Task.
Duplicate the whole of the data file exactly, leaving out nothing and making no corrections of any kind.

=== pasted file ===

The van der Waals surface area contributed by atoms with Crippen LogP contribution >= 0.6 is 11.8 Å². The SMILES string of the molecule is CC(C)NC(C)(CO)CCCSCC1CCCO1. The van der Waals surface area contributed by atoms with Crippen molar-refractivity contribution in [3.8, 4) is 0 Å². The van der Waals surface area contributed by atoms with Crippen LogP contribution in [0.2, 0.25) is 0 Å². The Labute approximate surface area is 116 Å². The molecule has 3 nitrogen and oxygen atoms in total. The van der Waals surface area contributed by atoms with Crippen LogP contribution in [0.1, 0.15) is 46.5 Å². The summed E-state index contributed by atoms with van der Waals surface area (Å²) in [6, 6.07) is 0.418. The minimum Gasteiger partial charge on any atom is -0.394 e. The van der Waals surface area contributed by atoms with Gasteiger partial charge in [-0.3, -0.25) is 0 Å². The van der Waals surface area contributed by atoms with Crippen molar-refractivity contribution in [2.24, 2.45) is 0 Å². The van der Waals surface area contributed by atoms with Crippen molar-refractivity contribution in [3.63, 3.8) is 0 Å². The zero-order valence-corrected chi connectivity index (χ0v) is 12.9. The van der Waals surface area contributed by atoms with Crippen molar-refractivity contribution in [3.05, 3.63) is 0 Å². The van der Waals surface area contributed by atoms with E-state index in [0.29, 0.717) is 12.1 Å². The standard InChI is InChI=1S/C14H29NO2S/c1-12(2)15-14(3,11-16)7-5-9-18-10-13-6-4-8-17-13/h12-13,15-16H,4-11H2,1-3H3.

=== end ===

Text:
The van der Waals surface area contributed by atoms with Crippen LogP contribution >= 0.6 is 11.8 Å². The SMILES string of the molecule is CC(C)NC(C)(CO)CCCSCC1CCCO1. The van der Waals surface area contributed by atoms with Crippen molar-refractivity contribution in [3.8, 4) is 0 Å². The van der Waals surface area contributed by atoms with Crippen LogP contribution in [0.2, 0.25) is 0 Å². The Labute approximate surface area is 116 Å². The molecule has 3 nitrogen and oxygen atoms in total. The van der Waals surface area contributed by atoms with Crippen LogP contribution in [0.1, 0.15) is 46.5 Å². The summed E-state index contributed by atoms with van der Waals surface area (Å²) in [6, 6.07) is 0.418. The minimum Gasteiger partial charge on any atom is -0.394 e. The van der Waals surface area contributed by atoms with Gasteiger partial charge in [-0.3, -0.25) is 0 Å². The van der Waals surface area contributed by atoms with Crippen molar-refractivity contribution in [2.24, 2.45) is 0 Å². The van der Waals surface area contributed by atoms with Crippen molar-refractivity contribution in [3.63, 3.8) is 0 Å². The zero-order valence-corrected chi connectivity index (χ0v) is 12.9. The van der Waals surface area contributed by atoms with Crippen molar-refractivity contribution in [3.05, 3.63) is 0 Å². The van der Waals surface area contributed by atoms with E-state index in [0.29, 0.717) is 12.1 Å². The standard InChI is InChI=1S/C14H29NO2S/c1-12(2)15-14(3,11-16)7-5-9-18-10-13-6-4-8-17-13/h12-13,15-16H,4-11H2,1-3H3.